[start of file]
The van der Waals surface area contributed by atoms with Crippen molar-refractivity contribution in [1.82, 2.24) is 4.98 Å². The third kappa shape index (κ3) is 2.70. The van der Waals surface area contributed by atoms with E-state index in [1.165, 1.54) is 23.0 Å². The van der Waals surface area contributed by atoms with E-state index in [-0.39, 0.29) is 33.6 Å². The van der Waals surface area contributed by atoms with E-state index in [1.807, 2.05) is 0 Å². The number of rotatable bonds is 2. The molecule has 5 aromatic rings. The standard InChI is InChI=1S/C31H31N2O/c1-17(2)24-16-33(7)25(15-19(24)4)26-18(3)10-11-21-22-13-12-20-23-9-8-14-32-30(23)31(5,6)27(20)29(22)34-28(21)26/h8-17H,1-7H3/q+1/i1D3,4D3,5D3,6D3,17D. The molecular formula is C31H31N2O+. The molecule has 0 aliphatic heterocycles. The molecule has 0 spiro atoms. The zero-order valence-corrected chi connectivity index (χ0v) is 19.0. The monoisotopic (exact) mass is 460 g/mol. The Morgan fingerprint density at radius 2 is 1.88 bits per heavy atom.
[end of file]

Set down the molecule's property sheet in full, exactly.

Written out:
The van der Waals surface area contributed by atoms with Crippen molar-refractivity contribution in [1.82, 2.24) is 4.98 Å². The third kappa shape index (κ3) is 2.70. The van der Waals surface area contributed by atoms with E-state index in [1.165, 1.54) is 23.0 Å². The van der Waals surface area contributed by atoms with E-state index in [-0.39, 0.29) is 33.6 Å². The van der Waals surface area contributed by atoms with E-state index in [1.807, 2.05) is 0 Å². The number of rotatable bonds is 2. The molecule has 5 aromatic rings. The standard InChI is InChI=1S/C31H31N2O/c1-17(2)24-16-33(7)25(15-19(24)4)26-18(3)10-11-21-22-13-12-20-23-9-8-14-32-30(23)31(5,6)27(20)29(22)34-28(21)26/h8-17H,1-7H3/q+1/i1D3,4D3,5D3,6D3,17D. The molecular formula is C31H31N2O+. The molecule has 0 aliphatic heterocycles. The molecule has 0 spiro atoms. The zero-order valence-corrected chi connectivity index (χ0v) is 19.0. The monoisotopic (exact) mass is 460 g/mol. The Morgan fingerprint density at radius 2 is 1.88 bits per heavy atom.